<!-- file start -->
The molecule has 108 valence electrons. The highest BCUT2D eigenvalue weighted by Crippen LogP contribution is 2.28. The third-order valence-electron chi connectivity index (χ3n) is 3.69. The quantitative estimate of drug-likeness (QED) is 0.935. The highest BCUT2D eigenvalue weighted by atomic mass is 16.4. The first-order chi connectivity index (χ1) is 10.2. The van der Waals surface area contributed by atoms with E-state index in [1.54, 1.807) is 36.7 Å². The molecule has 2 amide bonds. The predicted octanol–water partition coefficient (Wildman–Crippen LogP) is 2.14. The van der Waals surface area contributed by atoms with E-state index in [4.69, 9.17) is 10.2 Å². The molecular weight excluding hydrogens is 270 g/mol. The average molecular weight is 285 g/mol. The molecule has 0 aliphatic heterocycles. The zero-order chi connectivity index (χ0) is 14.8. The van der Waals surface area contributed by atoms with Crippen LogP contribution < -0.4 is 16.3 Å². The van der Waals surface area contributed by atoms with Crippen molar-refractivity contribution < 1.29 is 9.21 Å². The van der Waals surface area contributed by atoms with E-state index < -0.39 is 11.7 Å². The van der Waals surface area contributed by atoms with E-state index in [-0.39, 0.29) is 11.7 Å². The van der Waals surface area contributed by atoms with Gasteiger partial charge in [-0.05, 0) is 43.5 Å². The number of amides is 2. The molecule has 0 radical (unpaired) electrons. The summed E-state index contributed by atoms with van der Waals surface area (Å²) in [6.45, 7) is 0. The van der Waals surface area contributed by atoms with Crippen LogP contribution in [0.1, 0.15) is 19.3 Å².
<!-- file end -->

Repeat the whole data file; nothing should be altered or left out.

The molecule has 108 valence electrons. The highest BCUT2D eigenvalue weighted by Crippen LogP contribution is 2.28. The third-order valence-electron chi connectivity index (χ3n) is 3.69. The quantitative estimate of drug-likeness (QED) is 0.935. The highest BCUT2D eigenvalue weighted by atomic mass is 16.4. The first-order chi connectivity index (χ1) is 10.2. The van der Waals surface area contributed by atoms with E-state index in [1.54, 1.807) is 36.7 Å². The molecule has 2 amide bonds. The predicted octanol–water partition coefficient (Wildman–Crippen LogP) is 2.14. The van der Waals surface area contributed by atoms with E-state index in [4.69, 9.17) is 10.2 Å². The molecular weight excluding hydrogens is 270 g/mol. The average molecular weight is 285 g/mol. The molecule has 0 aliphatic heterocycles. The zero-order chi connectivity index (χ0) is 14.8. The van der Waals surface area contributed by atoms with Crippen LogP contribution < -0.4 is 16.3 Å². The van der Waals surface area contributed by atoms with Crippen molar-refractivity contribution < 1.29 is 9.21 Å². The van der Waals surface area contributed by atoms with E-state index < -0.39 is 11.7 Å². The van der Waals surface area contributed by atoms with E-state index in [-0.39, 0.29) is 11.7 Å². The van der Waals surface area contributed by atoms with Gasteiger partial charge in [-0.05, 0) is 43.5 Å². The number of amides is 2. The molecule has 0 radical (unpaired) electrons. The summed E-state index contributed by atoms with van der Waals surface area (Å²) in [6.45, 7) is 0. The van der Waals surface area contributed by atoms with Crippen LogP contribution in [0.1, 0.15) is 19.3 Å².